Ms. Kakutani dubbed Will Self “the Dennis Rodman of contemporary fiction … Mr. Self’s latest novel, Great Apes , unfortunately embodies most of his weaknesses as a writer, and few of his strengths.” Gary Krist, though, found it to be “an utterly absorbing and affecting work of fiction.”
As for Denis Johnson’s latest, Already Dead , Ms. Kakutani unloads the word “dismal” in the first clause of the first sentence, before clubbing the novel to death a few paragraphs later. “It’s a recipe, in this case, for a virtually unreadable book that manages to be simultaneously pretentious, sentimental, bubble-headed and gratuitously violent.” David Gates, on the other hand, lauds Mr. Johnson’s “splendid ear and eye.”
Charles McGrath, editor of The Times Book Review , didn’t seem fazed by The Times ‘ critical discrepancy. “Obviously we’ve noticed,” he said. “[But] when we make assignments, we don’t know what they’re doing downstairs, and it would be pointless to guess.”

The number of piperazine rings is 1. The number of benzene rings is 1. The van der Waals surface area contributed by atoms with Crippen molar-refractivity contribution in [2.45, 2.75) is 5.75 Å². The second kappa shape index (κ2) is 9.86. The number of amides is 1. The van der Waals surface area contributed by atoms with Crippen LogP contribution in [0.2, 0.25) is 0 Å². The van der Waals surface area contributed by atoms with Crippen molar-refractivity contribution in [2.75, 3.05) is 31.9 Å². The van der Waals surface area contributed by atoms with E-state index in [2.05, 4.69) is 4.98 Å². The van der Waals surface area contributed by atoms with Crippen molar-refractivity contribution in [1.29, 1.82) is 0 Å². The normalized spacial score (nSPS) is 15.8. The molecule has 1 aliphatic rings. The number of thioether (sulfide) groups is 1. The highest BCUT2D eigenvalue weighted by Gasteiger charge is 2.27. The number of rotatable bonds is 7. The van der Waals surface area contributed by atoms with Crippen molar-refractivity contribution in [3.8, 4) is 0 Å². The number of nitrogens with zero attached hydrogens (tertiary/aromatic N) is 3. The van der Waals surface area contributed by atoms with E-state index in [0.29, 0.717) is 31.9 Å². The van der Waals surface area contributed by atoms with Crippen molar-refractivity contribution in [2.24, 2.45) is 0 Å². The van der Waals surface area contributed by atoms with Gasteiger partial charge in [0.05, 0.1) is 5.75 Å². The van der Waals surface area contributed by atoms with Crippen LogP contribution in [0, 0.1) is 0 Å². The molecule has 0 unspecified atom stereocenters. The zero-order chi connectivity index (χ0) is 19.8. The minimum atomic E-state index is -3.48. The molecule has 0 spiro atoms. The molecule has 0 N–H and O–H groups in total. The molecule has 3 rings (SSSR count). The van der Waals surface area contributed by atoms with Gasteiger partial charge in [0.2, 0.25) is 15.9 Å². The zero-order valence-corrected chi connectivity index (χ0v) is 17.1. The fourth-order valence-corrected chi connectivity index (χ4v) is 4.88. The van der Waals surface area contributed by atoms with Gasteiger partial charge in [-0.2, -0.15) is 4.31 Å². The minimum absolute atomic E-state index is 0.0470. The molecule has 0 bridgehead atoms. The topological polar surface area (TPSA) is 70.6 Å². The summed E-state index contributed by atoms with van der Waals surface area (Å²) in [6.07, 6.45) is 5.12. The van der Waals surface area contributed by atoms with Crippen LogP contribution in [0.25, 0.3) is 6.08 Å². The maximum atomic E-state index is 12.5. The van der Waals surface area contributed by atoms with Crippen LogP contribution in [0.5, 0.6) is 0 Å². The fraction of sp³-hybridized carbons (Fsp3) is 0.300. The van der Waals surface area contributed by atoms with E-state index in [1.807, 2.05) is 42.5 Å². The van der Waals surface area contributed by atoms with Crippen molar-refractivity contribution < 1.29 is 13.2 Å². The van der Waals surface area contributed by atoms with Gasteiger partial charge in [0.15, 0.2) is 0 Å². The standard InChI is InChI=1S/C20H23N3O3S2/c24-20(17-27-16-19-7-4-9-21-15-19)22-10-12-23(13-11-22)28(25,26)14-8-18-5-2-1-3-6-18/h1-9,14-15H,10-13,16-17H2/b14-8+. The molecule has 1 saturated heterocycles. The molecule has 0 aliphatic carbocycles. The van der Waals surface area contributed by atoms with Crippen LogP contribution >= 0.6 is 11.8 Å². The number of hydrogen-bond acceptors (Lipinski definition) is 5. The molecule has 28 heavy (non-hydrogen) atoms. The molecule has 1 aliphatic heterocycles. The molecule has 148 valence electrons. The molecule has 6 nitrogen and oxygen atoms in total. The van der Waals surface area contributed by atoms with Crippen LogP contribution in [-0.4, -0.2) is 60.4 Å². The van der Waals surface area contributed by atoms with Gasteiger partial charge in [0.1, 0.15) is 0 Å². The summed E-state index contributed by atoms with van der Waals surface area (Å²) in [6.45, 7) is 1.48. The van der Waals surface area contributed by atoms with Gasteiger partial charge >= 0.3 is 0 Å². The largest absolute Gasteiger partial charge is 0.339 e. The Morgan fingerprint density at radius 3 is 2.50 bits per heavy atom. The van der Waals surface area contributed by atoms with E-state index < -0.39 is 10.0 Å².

The magic of Walt Disney Company synergy has proved insufficient to lure Rick Reilly away from his senior writer post at Sports Illustrated . Mr. Reilly rebuffed the overtures of ESPN Magazine , the soon-to-launch competitor to the Time Inc. franchise, which offered him more than $500,000 a year plus a two-movie script deal with Disney. For remaining at SI, Mr. Reilly will get about $450,000 a year, a weekly back-page column and the chance to write four features a year. He’ll also do work for HBO Sports. But the key to the deal is the three-screenplay deal (over five years) he received from Warner Brothers. Each script is worth about $100,000. “I could write grocery lists and they’d have to buy them,” Mr. Reilly said, gleefully. “It’s the greatest world ever.”